Last week I paid my respects to the late Justice Antonin Scalia as he lay in repose at the Supreme Court of the United States. It was a moving tribute to a great patriot and dedicated public servant.
Scalia was a son of New Jersey. Born in Trenton, he served the United States for 30 years with great distinction on the Supreme Court. His intellect, wisdom and strict defense of our Nation’s Constitution will be his lasting legacy.
Having the nation pay its respects last week, the business of the Supreme Court is now being debated in Washington.
I believe the next Supreme Court appointment should be made by President Obama’s successor in the Oval Office. History shows it has been common practice for the U.S. Senate to stop acting on lifetime appointments during the last year of a presidential term.
In fact, it has been 84 years since a Supreme Court nominee has been nominated and confirmed during the last year of a presidency. Benjamin Cardozo was nominated by Herbert Hoover and confirmed by the U.S. Senate in 1932.
Delaying the Senate confirmation process until after the November elections will give the American people a voice in the selection process and allow the newly elected President — Republican or Democrat — the opportunity to fill a vacancy that could reshape our nation’s highest court for a generation.
No one disputes the president’s authority to nominate a successor to Scalia. But Congress is a co-equal branch of government. Under Article II, Section 2 of the Constitution, the United States Senate is given the power both to provide and withhold its consent.
The Supreme Court is not an extension of the White House. Not only does the Senate have the authority to stop a nominee, it has a constitutional obligation to defend the separation of powers so often abused by this administration.
This was the view of then-Senator Barack Obama during the 2006 confirmation debate on the nomination of Samuel Alito. The President said at the time: “There are some who believe that the President, having won the election, should have the complete authority to appoint his nominee, and the Senate should only examine whether or not the Justice is intellectually capable and an all-around nice guy…I disagree with this view. I believe firmly that the Constitution calls for the Senate to advise and consent. I believe that it calls for meaningful advice and consent that includes an examination of a judge’s philosophy, ideology, and record.”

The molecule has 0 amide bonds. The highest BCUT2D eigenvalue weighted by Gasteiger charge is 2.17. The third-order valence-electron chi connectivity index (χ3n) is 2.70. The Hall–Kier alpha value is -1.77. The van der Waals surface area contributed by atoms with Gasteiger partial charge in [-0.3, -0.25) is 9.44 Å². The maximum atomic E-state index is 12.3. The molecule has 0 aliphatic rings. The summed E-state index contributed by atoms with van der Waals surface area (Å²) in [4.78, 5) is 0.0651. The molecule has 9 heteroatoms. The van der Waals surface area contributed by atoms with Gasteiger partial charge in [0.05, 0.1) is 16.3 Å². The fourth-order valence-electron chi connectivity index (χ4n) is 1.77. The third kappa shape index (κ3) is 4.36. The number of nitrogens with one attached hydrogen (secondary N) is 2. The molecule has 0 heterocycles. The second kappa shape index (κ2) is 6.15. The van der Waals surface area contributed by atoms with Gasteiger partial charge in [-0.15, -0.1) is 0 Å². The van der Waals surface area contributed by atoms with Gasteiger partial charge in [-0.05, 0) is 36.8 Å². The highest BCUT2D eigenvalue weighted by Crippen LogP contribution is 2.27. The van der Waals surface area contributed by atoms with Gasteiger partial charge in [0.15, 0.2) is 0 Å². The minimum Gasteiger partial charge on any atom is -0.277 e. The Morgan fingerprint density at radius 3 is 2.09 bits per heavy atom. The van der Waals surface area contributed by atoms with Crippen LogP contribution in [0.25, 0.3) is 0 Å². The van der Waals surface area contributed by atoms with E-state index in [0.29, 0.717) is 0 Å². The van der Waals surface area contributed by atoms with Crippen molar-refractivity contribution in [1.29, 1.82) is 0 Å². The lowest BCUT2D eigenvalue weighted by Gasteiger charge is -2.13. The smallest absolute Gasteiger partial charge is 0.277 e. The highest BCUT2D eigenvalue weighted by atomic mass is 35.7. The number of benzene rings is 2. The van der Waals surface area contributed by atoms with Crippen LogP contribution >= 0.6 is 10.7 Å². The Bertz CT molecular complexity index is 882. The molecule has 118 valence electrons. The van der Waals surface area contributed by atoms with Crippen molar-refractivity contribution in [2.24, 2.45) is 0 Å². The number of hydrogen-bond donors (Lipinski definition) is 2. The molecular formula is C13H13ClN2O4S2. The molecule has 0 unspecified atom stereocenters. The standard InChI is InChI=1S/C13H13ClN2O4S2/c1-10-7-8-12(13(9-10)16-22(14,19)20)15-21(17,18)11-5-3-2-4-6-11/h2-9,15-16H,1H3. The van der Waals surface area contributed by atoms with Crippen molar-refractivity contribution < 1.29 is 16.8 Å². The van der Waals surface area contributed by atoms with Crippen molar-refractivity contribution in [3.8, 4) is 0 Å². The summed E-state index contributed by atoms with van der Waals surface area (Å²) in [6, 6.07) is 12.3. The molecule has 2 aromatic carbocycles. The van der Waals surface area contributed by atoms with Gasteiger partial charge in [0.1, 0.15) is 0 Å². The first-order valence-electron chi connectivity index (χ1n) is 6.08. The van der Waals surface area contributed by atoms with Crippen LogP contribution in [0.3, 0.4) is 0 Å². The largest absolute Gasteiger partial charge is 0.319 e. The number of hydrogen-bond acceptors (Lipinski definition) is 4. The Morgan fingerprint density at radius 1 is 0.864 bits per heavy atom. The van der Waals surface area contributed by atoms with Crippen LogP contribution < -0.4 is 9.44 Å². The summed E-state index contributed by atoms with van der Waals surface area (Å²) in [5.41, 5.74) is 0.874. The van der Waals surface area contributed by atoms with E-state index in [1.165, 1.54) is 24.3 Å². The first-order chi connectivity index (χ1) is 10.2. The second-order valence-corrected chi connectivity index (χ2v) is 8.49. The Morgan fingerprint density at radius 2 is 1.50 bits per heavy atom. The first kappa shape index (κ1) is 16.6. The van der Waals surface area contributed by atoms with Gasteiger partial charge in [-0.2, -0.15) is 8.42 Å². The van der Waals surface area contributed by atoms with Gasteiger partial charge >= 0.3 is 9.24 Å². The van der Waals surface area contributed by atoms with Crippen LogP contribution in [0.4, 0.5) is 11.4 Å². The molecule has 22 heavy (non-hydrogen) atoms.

And also the view of then-Senator Joe Biden during the 1992 presidential election: “It is my view that if a Supreme Court Justice resigns tomorrow or within the next several weeks or resigns at the end of the summer, President Bush should consider following the practice of a majority of his predecessors and not, and not name a nominee until after the November election is completed… The Senate too, Mr. President, must consider how it would respond to a Supreme Court vacancy that would occur in the full throes of an election year.”
Democrats who are criticizing the move to delay this process until the election are showing selective outrage. President Obama actually voted for a filibuster during the Alito confirmation process. Here in New Jersey, State Senate President Steve Sweeney has kept a seat on the New Jersey Supreme Court open for almost six years due to a political dispute with Governor Christie. It is my belief the issue of the U.S. Supreme Court nomination should be part of the discussion in the autumn presidential campaign, and in our form of government that is never obstruction.
The American people should seize the opportunity to weigh in on whom they trust as President to nominate the next person for a lifetime appointment to the Supreme Court. The balance of the Supreme Court should be debated in a healthy and educated fashion during this election campaign alongside the other major issues facing the nation.